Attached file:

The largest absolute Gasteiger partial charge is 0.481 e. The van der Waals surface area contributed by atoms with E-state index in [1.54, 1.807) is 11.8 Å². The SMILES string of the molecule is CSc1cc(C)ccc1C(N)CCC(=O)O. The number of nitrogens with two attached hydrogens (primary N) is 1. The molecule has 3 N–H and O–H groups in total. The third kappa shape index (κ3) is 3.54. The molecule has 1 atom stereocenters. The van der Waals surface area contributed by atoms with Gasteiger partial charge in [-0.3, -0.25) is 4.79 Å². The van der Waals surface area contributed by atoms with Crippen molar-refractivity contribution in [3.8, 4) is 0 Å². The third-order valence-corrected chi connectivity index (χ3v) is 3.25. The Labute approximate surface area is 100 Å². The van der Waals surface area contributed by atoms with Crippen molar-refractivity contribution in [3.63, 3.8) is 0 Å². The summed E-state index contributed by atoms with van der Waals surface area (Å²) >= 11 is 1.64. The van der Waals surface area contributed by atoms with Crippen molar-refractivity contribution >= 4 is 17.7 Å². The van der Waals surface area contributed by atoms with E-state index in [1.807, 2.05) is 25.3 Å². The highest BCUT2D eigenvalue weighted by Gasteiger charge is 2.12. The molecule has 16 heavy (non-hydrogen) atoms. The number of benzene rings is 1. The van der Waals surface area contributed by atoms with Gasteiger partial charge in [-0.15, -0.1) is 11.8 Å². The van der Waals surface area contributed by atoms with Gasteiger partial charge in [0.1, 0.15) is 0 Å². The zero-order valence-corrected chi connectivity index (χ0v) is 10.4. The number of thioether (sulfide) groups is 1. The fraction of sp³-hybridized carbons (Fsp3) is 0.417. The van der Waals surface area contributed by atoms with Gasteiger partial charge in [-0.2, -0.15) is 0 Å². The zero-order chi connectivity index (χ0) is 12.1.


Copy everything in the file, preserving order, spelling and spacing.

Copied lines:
The largest absolute Gasteiger partial charge is 0.481 e. The van der Waals surface area contributed by atoms with E-state index in [1.54, 1.807) is 11.8 Å². The SMILES string of the molecule is CSc1cc(C)ccc1C(N)CCC(=O)O. The number of nitrogens with two attached hydrogens (primary N) is 1. The molecule has 3 N–H and O–H groups in total. The third kappa shape index (κ3) is 3.54. The molecule has 1 atom stereocenters. The van der Waals surface area contributed by atoms with Gasteiger partial charge in [-0.3, -0.25) is 4.79 Å². The van der Waals surface area contributed by atoms with Crippen molar-refractivity contribution in [3.8, 4) is 0 Å². The third-order valence-corrected chi connectivity index (χ3v) is 3.25. The Labute approximate surface area is 100 Å². The van der Waals surface area contributed by atoms with Crippen molar-refractivity contribution in [3.63, 3.8) is 0 Å². The summed E-state index contributed by atoms with van der Waals surface area (Å²) >= 11 is 1.64. The van der Waals surface area contributed by atoms with Crippen molar-refractivity contribution >= 4 is 17.7 Å². The van der Waals surface area contributed by atoms with E-state index in [1.807, 2.05) is 25.3 Å². The highest BCUT2D eigenvalue weighted by Gasteiger charge is 2.12. The molecule has 16 heavy (non-hydrogen) atoms. The number of benzene rings is 1. The van der Waals surface area contributed by atoms with Gasteiger partial charge in [-0.15, -0.1) is 11.8 Å². The van der Waals surface area contributed by atoms with Gasteiger partial charge in [0.1, 0.15) is 0 Å². The zero-order valence-corrected chi connectivity index (χ0v) is 10.4. The number of thioether (sulfide) groups is 1. The fraction of sp³-hybridized carbons (Fsp3) is 0.417. The van der Waals surface area contributed by atoms with Gasteiger partial charge in [-0.2, -0.15) is 0 Å². The zero-order chi connectivity index (χ0) is 12.1.